Figure 2. Exchange of sound signals between flying airplanes.

It is also obvious that the physical limitation on the speed cannot be imposed by mathematics (the fact that under the radical sign there will be a negative value in some expressions). We just need to remember that all the SRT formulas were obtained using the exchange of light signals (Einstein’s synchronization method). If the body moves at once faster than light, it simply cannot be caught up with the signal sent after it. Similarly, you can introduce the synchronization with the help of sound (and there will also be singularities in the formulas), but this will not be followed by the impossibility of supersonic speeds. The speed of propaga- tion of disturbances (sound or light) in a medium is in no way connected with the speed of movement of some body through this medium.

Note the curious facts. The speed of light is deliberately chosen in SRT as the maximum speed (as an insuperable boundary). The relativistic law for velocity addition is arranged so that the total velocity is always obtained no more than the speed of light, i.e. it would be impossible “to jump into the light train”. In this case, if one of the speeds is chosen equal to c, then the final speed will also be equal to c, regardless of the direction of the second speed. That is, it would also be impossible to jump off the light train. The speed of not only light, but also of the object would always remain equal to c. However, if for the mythical world of tachyons we deliberately choose velocities greater than the speed of light, then we will still get a value less than the speed of light. At the same time, you can get exactly the same final speed even if you add two speeds, each of which is less than the speed of light:

For example, the relativistic addition of two motions with velocities gives the final speed, as well as the addition of two motions with velocities. Thus, there is ambiguity: do we observe some particle formed during the sub-light decay of a real particle from our world, or we see a superluminal decay of mythical tachyons that would seem to be impossible to see. It is also strange that it would not be possible to launch a superluminal probe from a superluminal rocket ahead in the direction of motion―it would have struck the missile’s body, flying with the sub-light speed back (relative to the rocket).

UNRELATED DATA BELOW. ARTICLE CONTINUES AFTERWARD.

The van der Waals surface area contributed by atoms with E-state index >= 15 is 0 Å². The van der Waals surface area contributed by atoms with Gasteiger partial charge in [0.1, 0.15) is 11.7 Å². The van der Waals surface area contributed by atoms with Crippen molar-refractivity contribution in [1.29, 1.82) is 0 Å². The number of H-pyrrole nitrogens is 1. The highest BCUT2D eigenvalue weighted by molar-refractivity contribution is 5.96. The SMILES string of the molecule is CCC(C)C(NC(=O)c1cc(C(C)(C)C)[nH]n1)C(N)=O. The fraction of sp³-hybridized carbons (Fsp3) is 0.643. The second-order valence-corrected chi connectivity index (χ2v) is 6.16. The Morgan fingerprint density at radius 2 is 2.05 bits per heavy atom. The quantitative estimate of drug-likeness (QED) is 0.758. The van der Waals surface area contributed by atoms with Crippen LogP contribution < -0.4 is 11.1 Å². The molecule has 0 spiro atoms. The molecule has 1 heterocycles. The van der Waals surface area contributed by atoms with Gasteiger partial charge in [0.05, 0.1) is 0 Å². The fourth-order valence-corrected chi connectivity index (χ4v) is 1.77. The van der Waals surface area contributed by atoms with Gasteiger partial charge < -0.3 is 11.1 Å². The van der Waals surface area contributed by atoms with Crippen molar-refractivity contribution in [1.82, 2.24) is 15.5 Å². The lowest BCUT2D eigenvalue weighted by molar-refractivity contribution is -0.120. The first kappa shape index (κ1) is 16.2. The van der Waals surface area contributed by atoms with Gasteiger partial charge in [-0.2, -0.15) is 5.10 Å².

Generally speaking, the intrinsically contradictory properties of light in the SRT are simply postulated. Therefore, Fock’s assertion [30] that light is a simpler phenomenon than a ruler is unfounded. In fact, the SRT uses the speed of light as one of the standards. Recall that in classical kinematics there are two standards: length and time. We “formulate” the obvious “laws of constancy of standards”: the length of the standard of 1 m is constant and equals to one meter, the duration of the standard of 1 sec is constant and equals to one second, but all ears were buzzed about “the Great Law of the Constancy of the relativistic standard”! Since the introduction of a standard is some definition, its properties are not subject to discussion [4] . As a result, everything related to the light propagation ceases to be the prerogative of experience in the SRT. And since all calculations in the SRT are written only for events―flashes of light, then the SRT is logically inconsistent (not to mention that the use of the properties of light in a vacuum unfoundedly extended to all other “non-vacuum” phenomena).

One more remark concerns experimental results. The dispersion of data in each of the experiments on measuring the light speed is usually high. And the small variations declared in the SRT are obtained only after a certain statistical processing, that is, after fitting to the desired results. This already led to confusions: the declared most probable value of the light speed was changed twice with explicit yields beyond the declared tolerances (see [31] ). Note that in space, the dispersion of light was discovered long ago [32] . One can give an example when the emission lines appeared 2 months after the detection of the X-ray flare [33] , which can also be related to the dispersion of light in a vacuum.

Even for a vacuum, the light speed can depend on the frequency. It is generally accepted that when particles are injected into a vacuum, various processes occur in it, such as the appearance of virtual particle-antiparticle pairs. Many interaction processes can be described using virtual pairs. In the course of light propagation, it also affects the properties of the vacuum; in particular, vacuum polarization can take place. Consequently, the reciprocal effect of a polarized vacuum on the process of light propagation must exist according to the reciprocity principle. As a result, light of a certain frequency will propagate through the vacuum―some “medium” with a certain permeability ε, determined by the propagating light itself, that is,.